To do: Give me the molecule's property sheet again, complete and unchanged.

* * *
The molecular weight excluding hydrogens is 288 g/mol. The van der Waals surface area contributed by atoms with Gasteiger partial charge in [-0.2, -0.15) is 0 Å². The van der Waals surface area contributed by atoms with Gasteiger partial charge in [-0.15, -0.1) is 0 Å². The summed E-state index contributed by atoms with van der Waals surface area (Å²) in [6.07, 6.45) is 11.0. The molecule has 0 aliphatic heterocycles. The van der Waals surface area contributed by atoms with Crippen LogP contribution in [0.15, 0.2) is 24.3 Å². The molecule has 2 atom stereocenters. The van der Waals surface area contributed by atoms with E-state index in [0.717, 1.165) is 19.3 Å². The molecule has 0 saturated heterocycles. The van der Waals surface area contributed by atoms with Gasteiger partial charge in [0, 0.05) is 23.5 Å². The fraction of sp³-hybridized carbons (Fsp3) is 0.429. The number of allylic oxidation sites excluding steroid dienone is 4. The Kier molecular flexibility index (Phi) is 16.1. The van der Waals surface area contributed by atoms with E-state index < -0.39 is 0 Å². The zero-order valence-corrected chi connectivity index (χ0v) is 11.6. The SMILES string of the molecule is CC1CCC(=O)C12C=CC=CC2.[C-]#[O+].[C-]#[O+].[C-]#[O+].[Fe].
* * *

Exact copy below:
The molecular weight excluding hydrogens is 288 g/mol. The van der Waals surface area contributed by atoms with Gasteiger partial charge in [-0.2, -0.15) is 0 Å². The van der Waals surface area contributed by atoms with Gasteiger partial charge in [-0.15, -0.1) is 0 Å². The summed E-state index contributed by atoms with van der Waals surface area (Å²) in [6.07, 6.45) is 11.0. The molecule has 0 aliphatic heterocycles. The van der Waals surface area contributed by atoms with Crippen LogP contribution in [0.15, 0.2) is 24.3 Å². The molecule has 2 atom stereocenters. The van der Waals surface area contributed by atoms with E-state index in [0.717, 1.165) is 19.3 Å². The molecule has 0 saturated heterocycles. The van der Waals surface area contributed by atoms with Gasteiger partial charge in [0, 0.05) is 23.5 Å². The fraction of sp³-hybridized carbons (Fsp3) is 0.429. The number of allylic oxidation sites excluding steroid dienone is 4. The Kier molecular flexibility index (Phi) is 16.1. The van der Waals surface area contributed by atoms with E-state index < -0.39 is 0 Å². The zero-order valence-corrected chi connectivity index (χ0v) is 11.6. The SMILES string of the molecule is CC1CCC(=O)C12C=CC=CC2.[C-]#[O+].[C-]#[O+].[C-]#[O+].[Fe].